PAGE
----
With greater emphasis on corporate events astools, it's critical to put on an event that stands out. To learn how, we consulted with James Gilmore, founder of Strategic Horizons, an Aurora, Ohio — based consulting company, and co-author of The Experience Economy. There are four elements to an engaging event, says Gilmore: entertainment, education, escapism, and aesthetics.
While it's essential to carve out a specific time for entertainment, it's also important to integrate entertainment throughout the event. “It could be moment to moment,” he says, something as simple as placing a plasma-screen TV near the registration line so people can watch while they wait.
As another example, Impact Unlimited, a Dayton, N.J. — based meeting management company, infused entertainment into a client conference by hiring an Austin Powers look-alike. “We brought Austin Powers in to be the foil to one of our people,” says Stephen Mapes, vice president of creative services at IU. “We always take the expected and give it a twist to make people pay attention.”
Unlike entertainment, which Gilmore calls “passive absorption,” education should be “active absorption.” Too often, he says, it's not active enough. A good educational experience should have attendees building, doing, interacting, and reaching outcomes that they can take home and use.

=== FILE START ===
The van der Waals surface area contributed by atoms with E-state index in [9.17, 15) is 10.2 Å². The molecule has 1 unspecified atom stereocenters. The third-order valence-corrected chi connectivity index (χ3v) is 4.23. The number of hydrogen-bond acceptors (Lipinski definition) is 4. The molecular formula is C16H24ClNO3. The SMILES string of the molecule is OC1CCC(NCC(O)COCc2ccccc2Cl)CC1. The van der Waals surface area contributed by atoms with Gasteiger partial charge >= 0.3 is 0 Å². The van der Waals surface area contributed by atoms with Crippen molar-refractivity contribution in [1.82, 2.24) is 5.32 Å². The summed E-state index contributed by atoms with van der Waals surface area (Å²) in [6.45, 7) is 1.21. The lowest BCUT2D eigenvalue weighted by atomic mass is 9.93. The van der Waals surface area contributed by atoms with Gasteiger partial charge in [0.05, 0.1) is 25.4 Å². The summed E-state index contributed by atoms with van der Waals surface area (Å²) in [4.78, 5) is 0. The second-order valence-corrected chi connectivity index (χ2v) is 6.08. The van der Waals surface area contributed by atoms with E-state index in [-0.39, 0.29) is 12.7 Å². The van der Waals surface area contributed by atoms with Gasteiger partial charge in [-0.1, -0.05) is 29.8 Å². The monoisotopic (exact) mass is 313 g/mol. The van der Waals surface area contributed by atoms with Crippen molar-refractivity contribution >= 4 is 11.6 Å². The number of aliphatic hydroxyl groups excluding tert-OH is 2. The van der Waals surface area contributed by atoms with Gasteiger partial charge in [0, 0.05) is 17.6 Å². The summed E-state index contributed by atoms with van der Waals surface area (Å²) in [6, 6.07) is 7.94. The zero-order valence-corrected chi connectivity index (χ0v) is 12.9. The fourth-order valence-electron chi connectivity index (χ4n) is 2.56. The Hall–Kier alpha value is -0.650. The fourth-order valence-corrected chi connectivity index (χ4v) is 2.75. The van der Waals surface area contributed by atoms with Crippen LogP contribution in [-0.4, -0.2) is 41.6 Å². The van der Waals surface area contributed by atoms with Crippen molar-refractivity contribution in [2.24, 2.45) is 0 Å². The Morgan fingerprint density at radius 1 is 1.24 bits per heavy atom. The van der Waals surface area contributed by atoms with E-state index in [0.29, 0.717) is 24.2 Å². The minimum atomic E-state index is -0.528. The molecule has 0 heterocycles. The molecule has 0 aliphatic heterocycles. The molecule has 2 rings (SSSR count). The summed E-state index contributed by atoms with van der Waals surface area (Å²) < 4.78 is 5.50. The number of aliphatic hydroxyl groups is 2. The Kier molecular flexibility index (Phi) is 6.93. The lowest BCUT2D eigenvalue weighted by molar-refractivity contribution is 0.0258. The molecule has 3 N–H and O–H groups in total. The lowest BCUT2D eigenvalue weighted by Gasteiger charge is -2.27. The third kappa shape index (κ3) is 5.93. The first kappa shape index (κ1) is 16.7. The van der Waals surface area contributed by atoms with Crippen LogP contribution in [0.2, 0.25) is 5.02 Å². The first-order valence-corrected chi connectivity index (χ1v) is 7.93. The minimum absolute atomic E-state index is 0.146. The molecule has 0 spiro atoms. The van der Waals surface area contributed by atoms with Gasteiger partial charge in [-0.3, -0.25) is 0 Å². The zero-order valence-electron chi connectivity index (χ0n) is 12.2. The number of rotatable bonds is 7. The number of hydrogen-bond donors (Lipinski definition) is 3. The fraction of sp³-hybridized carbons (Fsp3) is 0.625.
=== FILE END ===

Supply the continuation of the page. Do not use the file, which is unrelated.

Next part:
An event with an escapist quality transports attendees from one sense of reality to another. “They are so immersed in this event that they don't want to check their voice mail or e-mail or do the things they normally do,” says Gilmore. One way to do this is by creating a theme, but Gilmore warns that if it is not the organizing principle for every aspect of the meeting, it doesn't really work.
Aesthetics has to do with event design. “It should be a great place to hang out and network,” he says. Conferences should have more structured breaks and informal follow-up sessions where attendees can discuss what they just learned. Strategic Horizon's ThinkAbout U conference is a case in point, designed with 10-minute sessions followed by 60-minute breaks. “Sometimes, the best stuff at a conference is when you strike up a conversation in the hallway. That kind of interaction can be more systematically designed into the structure of the event.”